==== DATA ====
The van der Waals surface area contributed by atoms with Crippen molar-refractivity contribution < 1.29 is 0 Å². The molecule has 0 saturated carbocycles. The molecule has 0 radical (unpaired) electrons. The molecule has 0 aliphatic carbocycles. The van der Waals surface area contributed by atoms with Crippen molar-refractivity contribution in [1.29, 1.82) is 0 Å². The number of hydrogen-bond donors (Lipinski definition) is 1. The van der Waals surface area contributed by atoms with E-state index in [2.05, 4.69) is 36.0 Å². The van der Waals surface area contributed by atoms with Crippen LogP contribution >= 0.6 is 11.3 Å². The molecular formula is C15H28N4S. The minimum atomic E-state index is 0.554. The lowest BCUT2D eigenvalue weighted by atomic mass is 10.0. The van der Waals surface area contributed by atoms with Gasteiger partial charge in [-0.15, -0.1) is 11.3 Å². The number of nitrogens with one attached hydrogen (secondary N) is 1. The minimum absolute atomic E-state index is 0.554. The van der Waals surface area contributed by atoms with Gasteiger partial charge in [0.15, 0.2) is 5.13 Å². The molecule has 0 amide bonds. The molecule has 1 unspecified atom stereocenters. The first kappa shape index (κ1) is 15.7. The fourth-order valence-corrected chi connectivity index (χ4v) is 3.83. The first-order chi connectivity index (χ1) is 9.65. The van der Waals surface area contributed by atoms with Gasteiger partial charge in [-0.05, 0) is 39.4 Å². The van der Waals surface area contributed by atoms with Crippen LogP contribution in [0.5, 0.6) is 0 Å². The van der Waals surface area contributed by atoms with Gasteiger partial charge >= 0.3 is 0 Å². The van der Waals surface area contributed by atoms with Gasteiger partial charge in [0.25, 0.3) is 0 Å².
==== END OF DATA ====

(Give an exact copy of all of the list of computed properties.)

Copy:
The van der Waals surface area contributed by atoms with Crippen molar-refractivity contribution < 1.29 is 0 Å². The molecule has 0 saturated carbocycles. The molecule has 0 radical (unpaired) electrons. The molecule has 0 aliphatic carbocycles. The van der Waals surface area contributed by atoms with Crippen molar-refractivity contribution in [1.29, 1.82) is 0 Å². The number of hydrogen-bond donors (Lipinski definition) is 1. The van der Waals surface area contributed by atoms with E-state index in [2.05, 4.69) is 36.0 Å². The van der Waals surface area contributed by atoms with Crippen LogP contribution >= 0.6 is 11.3 Å². The molecular formula is C15H28N4S. The minimum atomic E-state index is 0.554. The lowest BCUT2D eigenvalue weighted by atomic mass is 10.0. The van der Waals surface area contributed by atoms with Gasteiger partial charge in [-0.15, -0.1) is 11.3 Å². The number of nitrogens with one attached hydrogen (secondary N) is 1. The minimum absolute atomic E-state index is 0.554. The van der Waals surface area contributed by atoms with Gasteiger partial charge in [0.15, 0.2) is 5.13 Å². The molecule has 0 amide bonds. The molecule has 1 unspecified atom stereocenters. The first kappa shape index (κ1) is 15.7. The fourth-order valence-corrected chi connectivity index (χ4v) is 3.83. The first-order chi connectivity index (χ1) is 9.65. The van der Waals surface area contributed by atoms with Gasteiger partial charge in [-0.05, 0) is 39.4 Å². The van der Waals surface area contributed by atoms with Crippen LogP contribution in [0.5, 0.6) is 0 Å². The van der Waals surface area contributed by atoms with Gasteiger partial charge >= 0.3 is 0 Å². The van der Waals surface area contributed by atoms with Gasteiger partial charge in [0.25, 0.3) is 0 Å².